Linda Owens <[log in to unmask]> wrote:
My favorite is "Jenny Dang the Weaver" as dang in
Scottish-English means "to strike with a blunt instrument."
No doubt this refers to the spinning jenny, the invention of
which put many handweavers out of work.
Some people have noted many tunes mentioning "The Hag". This is
often used to translate the Irish word "Cailleach" which occurs in
many Irish placenames and is thought to refer to an old Celtic
goddess roughly equivalent to the Hindu Kali. (There is, however,
no linguistic relationship between the similar names.) "Cailleach
an Airgid"--"The Hag with the Money" is a satirical song referring
to a particular person who could be identified by some of the older
inhabitants of Connemara. Perhaps she might even be the Mary
O'Flaherty who is mentioned in the song.
Some other odd ones:
"Drag Her Off the Road"
"Fasten the Leg in Her"
"Whip Her and Gird Her"
(In Irish, machines and such are usually feminine in grammatical
Tune titles referring to whiskey stills:
"The Ewie with the Crooked Horn"
"The One-Horned Cow"
(the corkscrew shape of the condensor is compared to an animal's horn--
"the one-horned cow gives the sweetest milk")
"Hand Me Down the Tackling"
"The Kid on the Mountain"--Joyce's "Ancient Music of Ireland" gives
this under the title "Bogadh Faoi Shusa", or "Motion Under a Blanket".
This led a former girlfriend of mine to demand that I compose a tune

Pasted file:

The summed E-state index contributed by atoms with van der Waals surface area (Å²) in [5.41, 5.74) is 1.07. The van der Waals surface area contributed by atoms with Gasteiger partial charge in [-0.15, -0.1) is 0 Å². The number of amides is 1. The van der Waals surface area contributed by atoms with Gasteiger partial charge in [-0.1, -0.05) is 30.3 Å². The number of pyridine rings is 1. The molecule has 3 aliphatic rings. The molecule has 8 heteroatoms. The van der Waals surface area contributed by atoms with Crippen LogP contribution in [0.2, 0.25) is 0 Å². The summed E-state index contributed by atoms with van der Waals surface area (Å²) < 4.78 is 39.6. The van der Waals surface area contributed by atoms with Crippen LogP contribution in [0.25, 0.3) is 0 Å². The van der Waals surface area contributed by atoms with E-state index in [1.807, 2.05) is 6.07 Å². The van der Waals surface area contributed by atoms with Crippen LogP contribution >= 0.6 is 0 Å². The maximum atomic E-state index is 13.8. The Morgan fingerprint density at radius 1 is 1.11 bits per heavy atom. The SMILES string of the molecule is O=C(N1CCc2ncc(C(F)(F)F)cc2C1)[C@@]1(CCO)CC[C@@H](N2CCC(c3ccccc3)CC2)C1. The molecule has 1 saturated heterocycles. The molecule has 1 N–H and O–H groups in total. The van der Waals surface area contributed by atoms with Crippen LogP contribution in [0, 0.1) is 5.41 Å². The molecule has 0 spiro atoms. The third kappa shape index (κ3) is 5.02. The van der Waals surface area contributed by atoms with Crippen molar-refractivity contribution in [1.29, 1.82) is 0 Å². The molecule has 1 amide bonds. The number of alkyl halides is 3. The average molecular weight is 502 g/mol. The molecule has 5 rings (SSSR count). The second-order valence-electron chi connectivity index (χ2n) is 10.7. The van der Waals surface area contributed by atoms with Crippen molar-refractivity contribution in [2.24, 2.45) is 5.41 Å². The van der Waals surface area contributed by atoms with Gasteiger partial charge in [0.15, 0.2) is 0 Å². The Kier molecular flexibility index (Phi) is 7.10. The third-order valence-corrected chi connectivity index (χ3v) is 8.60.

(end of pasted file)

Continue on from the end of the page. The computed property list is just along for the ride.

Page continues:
titled "Motion Under a T-Shirt"--but I always call it "Bogadh Faoi
T-Leine" to be a little more tasteful.
Other salacious titles can be found in the Vickers Collection
(The Great Northern Tune Book):
"Four Bare Legs Together"
"Gallop and Shite"
"Bustle Her in the Blanket"
"Claw Her Weam"
"I Cannot Get Time to Play with My Honey"
"Tumble Her Over Again"
"The Whore's March"
"Clarty Bitch the Maiden"
"How Can I Keep My Maidenhead"
"Lasses Pisses Brandy"
"The New Way of Getting Bairns"
The last is no doubt related to "Making Babies By Steam".
The prize of course has to be awarded to the well-known slip-jig
whose Irish title is sometimes translated "The Choice Wife".
Other odd titles:
"The Beer Stains"
"The Cow Bit Off the Miller's Thumb"
"The Relishing Bit"
"You'll Never Be Like My Other Good Man"
I suggest leafing through a good dictionary of historical slang--
many titles will become clear. Someone mentioned "The Black
Joke" which is a good example. This is related to card-players'
slang for the Ace of Spades, and was also the name of a famous
pirate ship. Old card-players' slang will completely explain the
humour in the song "The Game of Cards".
From such a source you might also find that "pop" means to pawn and
a "weasel" is a hat. Hence "Pop Goes the Weasel" means you are
short of money and have to pawn your hat. When clothes were
expensive relative to people's incomes it was a common
practice to borrow money on an item of clothing. Charles Dickens'
first book "Sketches by Boz" has some interesting descriptions of
A fascinating subject--these titles can be a window into the
popular culture of two or three centuries ago!